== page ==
Notice the tables are defined using the DbSet collections. DbSet was introduced in EF 4.1 as a wrapper object around ObjectSet. This object is utilized for all CRUD operations against the table. Also in EF 4.1, Microsoft introducted DbContext. This object is a wrapper for the ObjectContext object, abstracting away the complexities; it's the preferred method for interacting with the database. Because of this, the class that defines the database structure will inherit the DbContext class. Both DbSet and DbContext are defined in the System.Data.Entity namespace.

Figure 4 shows a complete listing of the DataBaseStruct.vb.


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Figure 4. DataBaseStruct.vb.

4. Implement and Populate the Database
At this stage, the Database structure is fully defined as a "Code First" model, but hasn't been implemented on the server. For this example I'll utilize a simple form and place the logic in the "Create Database" button event handler, which can be seen in Figure 5.


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Figure 5. Implementing Code First on the server through a button.

To deploy and populate the database, simply instantiate the classes created, populate the data fields and execute SaveChanges() on the Database context object. The complete code from frmMain.VB is shown in Figure 6.


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Figure 6. frmMain.vb.

The VehicleTypes table will be referenced by the Vehicle table, so it needs to be populated first. Note the first call to context.SaveChanges() on line 20 will create the database and insert the VehicleType record. Moving to line 23, the Vehicle object is instantiated and associated with the previously inserted record.

By default, DbContext will create the database on localhost\SQLExpress. The default database name will follow the fully qualified name (Namespace.ObjectName) of the derived DbContext object. In this example, the database name is "DataAccess.TransportationDB".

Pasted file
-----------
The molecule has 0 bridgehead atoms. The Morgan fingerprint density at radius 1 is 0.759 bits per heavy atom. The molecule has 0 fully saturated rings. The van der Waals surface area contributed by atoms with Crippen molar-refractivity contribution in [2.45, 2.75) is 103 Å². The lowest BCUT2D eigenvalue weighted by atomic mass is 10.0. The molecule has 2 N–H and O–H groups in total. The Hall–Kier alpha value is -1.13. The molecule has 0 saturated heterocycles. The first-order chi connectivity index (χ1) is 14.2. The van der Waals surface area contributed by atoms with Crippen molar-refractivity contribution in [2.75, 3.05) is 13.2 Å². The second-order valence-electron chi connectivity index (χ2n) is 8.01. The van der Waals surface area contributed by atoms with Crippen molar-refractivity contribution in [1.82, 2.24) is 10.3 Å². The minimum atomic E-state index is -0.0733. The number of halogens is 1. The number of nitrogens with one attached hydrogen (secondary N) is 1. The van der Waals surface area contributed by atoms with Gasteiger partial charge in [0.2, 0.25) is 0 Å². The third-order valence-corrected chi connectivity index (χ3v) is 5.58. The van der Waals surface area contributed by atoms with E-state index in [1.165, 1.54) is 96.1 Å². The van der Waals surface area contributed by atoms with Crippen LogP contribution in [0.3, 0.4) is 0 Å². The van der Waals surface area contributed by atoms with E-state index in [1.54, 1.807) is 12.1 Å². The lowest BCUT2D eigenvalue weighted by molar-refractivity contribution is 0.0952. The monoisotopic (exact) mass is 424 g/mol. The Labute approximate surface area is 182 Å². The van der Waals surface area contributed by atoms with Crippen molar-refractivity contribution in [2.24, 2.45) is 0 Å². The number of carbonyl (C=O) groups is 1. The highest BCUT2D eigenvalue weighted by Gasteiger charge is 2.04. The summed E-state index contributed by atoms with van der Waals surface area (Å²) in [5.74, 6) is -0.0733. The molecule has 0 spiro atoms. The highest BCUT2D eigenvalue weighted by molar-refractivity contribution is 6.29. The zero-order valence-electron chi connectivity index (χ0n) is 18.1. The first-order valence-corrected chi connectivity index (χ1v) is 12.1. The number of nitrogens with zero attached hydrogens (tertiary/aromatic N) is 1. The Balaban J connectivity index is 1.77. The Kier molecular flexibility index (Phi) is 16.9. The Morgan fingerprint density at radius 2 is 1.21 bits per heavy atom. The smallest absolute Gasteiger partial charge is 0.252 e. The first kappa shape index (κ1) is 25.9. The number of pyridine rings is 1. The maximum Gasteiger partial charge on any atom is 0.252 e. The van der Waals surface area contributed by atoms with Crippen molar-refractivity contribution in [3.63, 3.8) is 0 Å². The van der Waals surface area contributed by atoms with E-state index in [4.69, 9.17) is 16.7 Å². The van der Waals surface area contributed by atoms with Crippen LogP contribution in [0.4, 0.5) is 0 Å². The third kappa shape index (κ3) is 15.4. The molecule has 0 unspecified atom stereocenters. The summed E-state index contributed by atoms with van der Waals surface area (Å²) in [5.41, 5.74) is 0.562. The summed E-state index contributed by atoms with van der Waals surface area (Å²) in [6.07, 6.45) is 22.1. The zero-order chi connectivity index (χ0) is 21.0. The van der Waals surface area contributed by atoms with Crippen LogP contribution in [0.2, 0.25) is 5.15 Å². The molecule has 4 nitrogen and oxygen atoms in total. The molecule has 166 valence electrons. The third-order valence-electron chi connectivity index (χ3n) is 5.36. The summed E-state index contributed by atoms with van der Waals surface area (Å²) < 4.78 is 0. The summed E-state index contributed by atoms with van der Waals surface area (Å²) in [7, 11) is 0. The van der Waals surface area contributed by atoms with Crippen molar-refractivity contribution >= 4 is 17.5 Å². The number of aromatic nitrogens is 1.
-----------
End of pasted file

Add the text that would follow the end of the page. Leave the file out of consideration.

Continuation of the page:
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Figure 7. The resulting database.

Looking at SQL Server Management Studio, Figure 7, the database, tables and columns are implemented per the object names defined in DataBaseStruct.vb.

Data Annotations
If you look closer at the database implementation in comparison to the classes defined in DataBaseStruct.vb, you'll see the outcome of using data annotations on the class. Using <Table("VehicleTable")> on the Vehicle class allowed the table to be called "VehicleTable" in the database, but was still accessible by referencing the Vehicle class.

Similarly, <Column("MakeOfCar")> allowed the column in the database to be called "MakeOfCar" while it was referenced in code as "Make". These attributes and many others are found in the namespace System.ComponentModel.DataAnnotations.

Advantages of Code First
Code First has a number of benefits. First, developers are no longer delayed by not having a database. You can now create the database structure and start coding, with everything maintained in the same solution. Second, there's no  auto-generated code; a developer has full control of each of the classes. Lastly, everything is kept simple in the data access layer because there's no .EDMX model to update or maintain.

About the Author

Sam Nasr has been a software developer since 1995, focusing mostly on Microsoft technologies. Having achieved multiple certifications from Microsoft (MCAD, MCTS(MOSS), and MCT), Sam develops, teaches, and tours the country to present various topics in .Net Framework. He is also actively involved with the Cleveland C#/VB.Net User Group, where he has been the group leader since 2003. In addition, he also started the Cleveland WPF Users Group in June 2009, and the Cleveland .Net Study Group in August 2009, and is the INETA mentor for Ohio. When not coding, Sam loves spending time with his family and friends or volunteering at his local church. He can be reached by email at sam@nasr.info.

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Reader Comments:

Mon, Oct 15, 2012 Mario Fernandes India

thanks Sam, that was a very simple and nice example. THanks for giving the insight. Mario

Mon, Mar 19, 2012 Bernard BUZURU France

Nice job Nasr, concise, clear and self-contained; precisely what a tutorial has to be. Have been very much appreciated.